HIS HONOUR: – – – give to you the capacity to pay at the time. All right. Well, we will continue with the applicant’s evidence, but we might have to come back to that, because I think we’re going to be part-heard anyway, and I did indicate to you, you should be getting these – that notation in the orders. So if you do want to have valuation evidence it’s going to have to be done pretty quickly.

MR RATNAM: And can I inform your Honour that I have received a phone call from Ms Koh this morning, telling me that, one set of valuation evidence is prepared and was received not long ago, but it needs to be translated.

HIS HONOUR: Okay.

MR RATNAM: I want to assure your Honour that we have not been sitting on our hands on this.

  • On 5 April 2018 orders were made for the respondents to file any valuation evidence upon which they proposed to rely.  Evidence was filed, said to be pursuant to that order, but it was not ultimately read when the matter came back before the Court in June 2018.  No explanation was provided for no evidence being adduced by the respondents to prove a capacity to pay, other than reliance upon the contention that it was unnecessary because the applicant had not adduced sufficient evidence to allow the Court to form a conclusion that there was an issue as to the capacity to pay.
  1. This deliberate forensic choice may well be entirely understandable, but it has consequences.  There was prima facieevidence of a lack of capacity to pay.  On the respondents’ own case, the Australian assets were insufficient. In final submissions the respondents asserted that Johnson Ye knew the Australian properties owned by the respondents were leveraged and that money was owing to banks. Moreover, the respondents accepted that all the respondents’ property in China was the subject of freezing orders. They were pleading for time and forbearance over a payment of a significant debt that was long past due. They had failed to pay despite there being no reasonable basis to deny liability.  As a matter of logic, the only way they could pay was by realising any equity in the “frozen” properties or bringing other properties to the table. On the respondents’ case, the latter option was unavailable, as the respondents’ contend that there were no other “unfrozen” assets and hence any admitted representation as to a capacity to pay necessarily had, as its justification, the notion that there was sufficient equity in the “frozen” properties.  No attempt was made by the respondents to adduce evidence relevant to this fact.
  2. Although the applicant placed no direct reliance on Blatch v Archer(1774) 1 Cowper 63; (1774) 98 ER 969, where Lord Mansfield said that “all evidence is to be weighed according to the proof which it was in the power of one side to have produced”, it is apposite in the present circumstances. Also relevant is the corollary of his Lordship’s dictum, that is, where further evidence is available, a tribunal of fact is entitled to consider that factor when assessing whether a party has produced evidence sufficient to satisfy the requisite standard of proof: Australian Securities and Investments Commission v Hellicar [2012] HCA 17; (2012) 247 CLR 345 at 412 [165] and 441 [250].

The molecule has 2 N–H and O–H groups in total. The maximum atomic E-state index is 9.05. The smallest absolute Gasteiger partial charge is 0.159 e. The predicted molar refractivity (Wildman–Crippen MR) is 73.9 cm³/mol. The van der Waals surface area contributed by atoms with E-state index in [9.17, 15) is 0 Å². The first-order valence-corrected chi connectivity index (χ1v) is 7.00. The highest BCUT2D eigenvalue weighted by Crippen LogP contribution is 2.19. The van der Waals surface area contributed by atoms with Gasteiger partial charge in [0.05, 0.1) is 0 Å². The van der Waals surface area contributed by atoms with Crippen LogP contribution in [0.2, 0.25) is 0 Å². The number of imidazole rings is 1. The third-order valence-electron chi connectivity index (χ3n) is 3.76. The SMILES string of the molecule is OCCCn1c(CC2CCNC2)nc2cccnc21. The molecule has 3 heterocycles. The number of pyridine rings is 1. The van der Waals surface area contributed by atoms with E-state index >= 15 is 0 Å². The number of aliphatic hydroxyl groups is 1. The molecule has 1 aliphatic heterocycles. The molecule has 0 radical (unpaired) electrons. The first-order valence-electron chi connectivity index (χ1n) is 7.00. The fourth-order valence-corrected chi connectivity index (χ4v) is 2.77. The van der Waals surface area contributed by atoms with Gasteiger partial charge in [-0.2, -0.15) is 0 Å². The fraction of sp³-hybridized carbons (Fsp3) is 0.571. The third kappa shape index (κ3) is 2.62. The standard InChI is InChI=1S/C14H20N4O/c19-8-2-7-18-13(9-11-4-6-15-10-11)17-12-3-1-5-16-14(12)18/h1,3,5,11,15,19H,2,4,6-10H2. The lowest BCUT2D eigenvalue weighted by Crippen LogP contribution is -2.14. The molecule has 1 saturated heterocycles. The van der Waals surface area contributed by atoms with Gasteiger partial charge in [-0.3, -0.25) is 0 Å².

3. In Gerard Cassegrain & Co Pty Limited v Cassegrain[2013] NSWCA 453; (2013) 87 NSWLR 284 at 292 [26], Beazley P said of Blatch v Archer that it is authority for the proposition that “where material evidence is peculiarly within a party’s knowledge, it may be sufficient for the opposing party to adduce slight evidence of a matter in issue”. The other party (in the present case, the respondents):

… then faces a tactical decision as to whether to adduce evidence to explain that ‘slight evidence’ given by the other party. If a decision is made not to call evidence, there is a risk the court may draw inferences contrary to the interests of the other party who chose not to respond to the evidence adduced: De Gioia v Darling Island Stevedoring & Lighterage Company Ltd (1941) 42 SR (NSW) 1 at 4; Blatch v Archer at 970; Hampton Court Ltd v Crooks [1957] HCA 28; 97 CLR 367; Australian Securities and Investments Commission v Hellicar [2012] HCA 17; 247 CLR 345 especially at [250] ff.

  1. Leaving aside the issue of capacity in relation to assets generally, it is common ground that the three (so-called “unfrozen”) properties provided no basis for the Capacity Representation.  Indeed the position of the respondents (which I have rejected) is that nothing would have been said about these properties because the respondents did not have access to them to assist in repaying the debt. There is no evidence that there was any other way the respondents had the capacity to pay at the time of the meeting at the Restaurant.  In fact, all indications are to the contrary.  Accordingly, it follows that the applicant established that the true position is that when the Capacity Representation was made, the respondents did not have the financial capacity to pay to the judgment.